I Will Go. Many people respond to this challenge by choosing a mission trip, but our prayer is that some from our flock will commit to vocational mission work. In fact, we have set our sights on ordaining one person or family every year to “go into all the world,” and are ordaining two couples in 2017 who have made that commitment.
I Will Encourage. One of the most underrated ways to undergird mission work is through encouragement of servants, whether American missionaries or national evangelists. Cards, e-mails, texts, phone calls, and care packages are treasured by those on the front lines. Build friendships and provide “cold water to a weary soul.”
I Will Host. Beyond opening homes for missionaries and traveling teams, encourage church members to seek out international people living in their own backyard. College campuses are full of people from around the world. God has brought them to us, and many are lonely and hungry for American hospitality. ABWE International reports that 86 percent of Muslims, Hindus, and Buddhists do not know a single Christian. And yet many of these people are around the corner from us, living in our neighborhoods and attending local universities. If we open our eyes and hearts we will see that the fields are white unto harvest.
Remember, it takes everyone to accomplish the mission, and the body is better because of that. But many of these commitments mean we have to get out of our comfort zones and learn something about our world. Paul Bortwick writes, “To be effective in world mission, North Americans need to ‘learn’ a lot more. The average American (forgive me) is amazingly ignorant of world politics, non-Christian religions, culture outside their own continent and even world geography.” Let’s fix that in this next generation.
Short-term mission trips often get a bad rap, but when they are properly planned they can be an effective way to get members thoroughly invested in missions. Having grown up on the mission field, I am sensitive to those hosting teams, whether Americans or native evangelists. I start by communicating with them to find out what they want, what they need, and how we can be of help. We have a thorough process for vetting candidates for these trips, and once chosen, we provide training and preparation. In addition, we have an agenda and schedule and make it clear that we do not travel to be poverty voyeurs or sightseers, but to serve, love, encourage, and learn. It is vital that Americans going on trips are reminded to be courteous, humble, flexible, and ready to serve as needed.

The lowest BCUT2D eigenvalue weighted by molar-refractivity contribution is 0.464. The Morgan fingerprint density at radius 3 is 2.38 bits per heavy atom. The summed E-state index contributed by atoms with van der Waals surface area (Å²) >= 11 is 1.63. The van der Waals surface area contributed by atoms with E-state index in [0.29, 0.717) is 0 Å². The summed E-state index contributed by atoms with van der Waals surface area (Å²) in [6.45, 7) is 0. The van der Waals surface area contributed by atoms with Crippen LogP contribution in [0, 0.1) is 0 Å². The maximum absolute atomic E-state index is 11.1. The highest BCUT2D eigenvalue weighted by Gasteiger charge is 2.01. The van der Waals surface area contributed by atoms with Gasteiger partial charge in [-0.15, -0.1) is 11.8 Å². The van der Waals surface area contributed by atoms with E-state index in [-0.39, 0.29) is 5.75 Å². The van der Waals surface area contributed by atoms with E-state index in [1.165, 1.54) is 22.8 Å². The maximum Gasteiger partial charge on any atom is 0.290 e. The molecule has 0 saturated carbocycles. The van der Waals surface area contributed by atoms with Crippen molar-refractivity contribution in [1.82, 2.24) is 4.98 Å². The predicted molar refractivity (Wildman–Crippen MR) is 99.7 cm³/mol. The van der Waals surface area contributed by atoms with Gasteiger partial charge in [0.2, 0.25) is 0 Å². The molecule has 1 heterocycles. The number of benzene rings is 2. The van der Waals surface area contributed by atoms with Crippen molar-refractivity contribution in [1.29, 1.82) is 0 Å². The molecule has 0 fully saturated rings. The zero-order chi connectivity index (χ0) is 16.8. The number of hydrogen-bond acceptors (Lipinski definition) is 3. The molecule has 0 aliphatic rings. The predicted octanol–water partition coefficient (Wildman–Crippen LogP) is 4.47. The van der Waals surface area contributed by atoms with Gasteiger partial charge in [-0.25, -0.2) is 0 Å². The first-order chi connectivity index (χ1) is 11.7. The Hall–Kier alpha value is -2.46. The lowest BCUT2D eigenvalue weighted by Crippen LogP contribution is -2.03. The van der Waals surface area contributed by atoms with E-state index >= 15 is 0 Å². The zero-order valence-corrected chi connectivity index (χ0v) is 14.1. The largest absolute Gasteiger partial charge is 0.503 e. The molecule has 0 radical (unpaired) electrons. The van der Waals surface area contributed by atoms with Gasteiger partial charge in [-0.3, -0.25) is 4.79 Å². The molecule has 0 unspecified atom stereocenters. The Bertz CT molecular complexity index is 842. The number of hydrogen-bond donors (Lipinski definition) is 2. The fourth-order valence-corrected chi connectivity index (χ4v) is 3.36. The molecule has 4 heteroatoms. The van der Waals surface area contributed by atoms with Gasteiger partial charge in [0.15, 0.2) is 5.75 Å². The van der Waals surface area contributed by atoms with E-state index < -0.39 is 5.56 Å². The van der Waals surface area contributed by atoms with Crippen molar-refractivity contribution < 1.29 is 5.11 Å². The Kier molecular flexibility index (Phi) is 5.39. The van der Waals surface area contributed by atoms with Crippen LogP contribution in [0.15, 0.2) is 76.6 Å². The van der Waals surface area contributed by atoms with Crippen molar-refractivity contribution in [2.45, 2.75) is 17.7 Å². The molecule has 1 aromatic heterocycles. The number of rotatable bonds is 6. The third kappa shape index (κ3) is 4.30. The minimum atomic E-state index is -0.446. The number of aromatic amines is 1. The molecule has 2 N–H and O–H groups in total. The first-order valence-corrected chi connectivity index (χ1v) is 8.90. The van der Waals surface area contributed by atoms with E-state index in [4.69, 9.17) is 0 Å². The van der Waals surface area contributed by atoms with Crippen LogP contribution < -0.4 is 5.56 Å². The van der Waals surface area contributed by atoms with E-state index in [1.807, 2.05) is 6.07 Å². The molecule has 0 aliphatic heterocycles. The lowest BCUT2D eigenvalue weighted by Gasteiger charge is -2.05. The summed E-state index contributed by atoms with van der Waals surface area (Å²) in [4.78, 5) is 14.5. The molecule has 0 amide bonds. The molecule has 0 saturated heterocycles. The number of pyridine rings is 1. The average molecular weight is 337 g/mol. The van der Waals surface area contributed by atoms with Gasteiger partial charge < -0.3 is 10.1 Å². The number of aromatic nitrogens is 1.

Regularly those we have visited tell horror stories of teams that have come ill-prepared or with the wrong motive. Thankfully they have also commended our teams and consistently asked us to return. If you are interested in some of the tools that we use at Mt. Gilead in this process, please contact me, and I will gladly share them with you. We have taken many people on trips, and most of them have become lifelong participants in global evangelism.
Think Next Steps
Space does not allow me to present many examples, but all of us should seek a higher level of mission participation: from going on a mission trip to a third world nation to sponsoring a child in poverty who lives there; from learning a foreign language to offering to be a translator at a university for an international student; from taking a stand on an issue like sex slavery to joining an organization that is doing something about it; from attending the International Conference on Missions or another mission conference to forming a friendship with someone on the field with whom you can get personally involved. Many people in our churches travel the world for business but seldom think about ways they can make a difference in the countries they visit. Let’s challenge them to take the next step. We are limited only by our imagination and commitment.
In The Church is Bigger Than You Think, author Patrick Johnstone writes, “There is a you-shaped hole in God’s Kingdom. Find it and fill it.” That’s my goal and prayer for every church and every disciple.
Dave Thurman is the Missions and Teaching Minister at The Church at Mt. Gilead, Mooresville, Indiana, and chairman of the board for Hippo Valley Christian Mission in Zimbabwe.